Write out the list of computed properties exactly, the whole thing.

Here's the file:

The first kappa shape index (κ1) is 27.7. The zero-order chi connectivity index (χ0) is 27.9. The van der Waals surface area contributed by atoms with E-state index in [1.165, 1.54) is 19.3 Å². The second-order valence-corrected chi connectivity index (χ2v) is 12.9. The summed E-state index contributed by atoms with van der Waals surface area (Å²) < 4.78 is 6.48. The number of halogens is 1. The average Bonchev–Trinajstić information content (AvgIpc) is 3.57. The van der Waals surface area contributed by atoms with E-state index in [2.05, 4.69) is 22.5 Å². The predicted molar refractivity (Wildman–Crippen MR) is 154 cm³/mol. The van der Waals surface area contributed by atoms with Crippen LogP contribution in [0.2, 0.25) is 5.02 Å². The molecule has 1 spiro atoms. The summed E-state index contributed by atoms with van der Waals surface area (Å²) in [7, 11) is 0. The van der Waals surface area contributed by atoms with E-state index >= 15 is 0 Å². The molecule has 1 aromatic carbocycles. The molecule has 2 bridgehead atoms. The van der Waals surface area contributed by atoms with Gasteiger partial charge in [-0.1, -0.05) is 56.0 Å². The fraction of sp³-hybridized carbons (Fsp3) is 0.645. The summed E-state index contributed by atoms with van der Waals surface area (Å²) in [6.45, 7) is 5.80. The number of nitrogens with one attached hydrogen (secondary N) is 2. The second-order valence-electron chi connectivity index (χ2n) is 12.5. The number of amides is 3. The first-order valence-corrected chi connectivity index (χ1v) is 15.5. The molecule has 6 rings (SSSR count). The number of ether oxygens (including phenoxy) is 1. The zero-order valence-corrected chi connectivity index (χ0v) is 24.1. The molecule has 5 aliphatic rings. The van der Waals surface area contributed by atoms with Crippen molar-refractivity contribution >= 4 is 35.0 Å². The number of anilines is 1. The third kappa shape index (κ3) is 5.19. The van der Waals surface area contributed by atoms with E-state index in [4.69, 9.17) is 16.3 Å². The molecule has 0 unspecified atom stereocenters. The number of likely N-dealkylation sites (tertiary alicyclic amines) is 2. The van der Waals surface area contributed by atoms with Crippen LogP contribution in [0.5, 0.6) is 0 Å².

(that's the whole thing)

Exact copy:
The first kappa shape index (κ1) is 27.7. The zero-order chi connectivity index (χ0) is 27.9. The van der Waals surface area contributed by atoms with E-state index in [1.165, 1.54) is 19.3 Å². The second-order valence-corrected chi connectivity index (χ2v) is 12.9. The summed E-state index contributed by atoms with van der Waals surface area (Å²) < 4.78 is 6.48. The number of halogens is 1. The average Bonchev–Trinajstić information content (AvgIpc) is 3.57. The van der Waals surface area contributed by atoms with E-state index in [2.05, 4.69) is 22.5 Å². The predicted molar refractivity (Wildman–Crippen MR) is 154 cm³/mol. The van der Waals surface area contributed by atoms with Crippen LogP contribution in [0.2, 0.25) is 5.02 Å². The molecule has 1 spiro atoms. The summed E-state index contributed by atoms with van der Waals surface area (Å²) in [7, 11) is 0. The van der Waals surface area contributed by atoms with E-state index >= 15 is 0 Å². The molecule has 1 aromatic carbocycles. The molecule has 2 bridgehead atoms. The van der Waals surface area contributed by atoms with Gasteiger partial charge in [-0.1, -0.05) is 56.0 Å². The fraction of sp³-hybridized carbons (Fsp3) is 0.645. The summed E-state index contributed by atoms with van der Waals surface area (Å²) in [6.45, 7) is 5.80. The number of nitrogens with one attached hydrogen (secondary N) is 2. The second-order valence-electron chi connectivity index (χ2n) is 12.5. The number of amides is 3. The first-order valence-corrected chi connectivity index (χ1v) is 15.5. The molecule has 6 rings (SSSR count). The number of ether oxygens (including phenoxy) is 1. The zero-order valence-corrected chi connectivity index (χ0v) is 24.1. The molecule has 5 aliphatic rings. The van der Waals surface area contributed by atoms with Crippen molar-refractivity contribution >= 4 is 35.0 Å². The number of anilines is 1. The third kappa shape index (κ3) is 5.19. The van der Waals surface area contributed by atoms with E-state index in [4.69, 9.17) is 16.3 Å². The molecule has 0 unspecified atom stereocenters. The number of likely N-dealkylation sites (tertiary alicyclic amines) is 2. The van der Waals surface area contributed by atoms with Crippen LogP contribution in [0.5, 0.6) is 0 Å².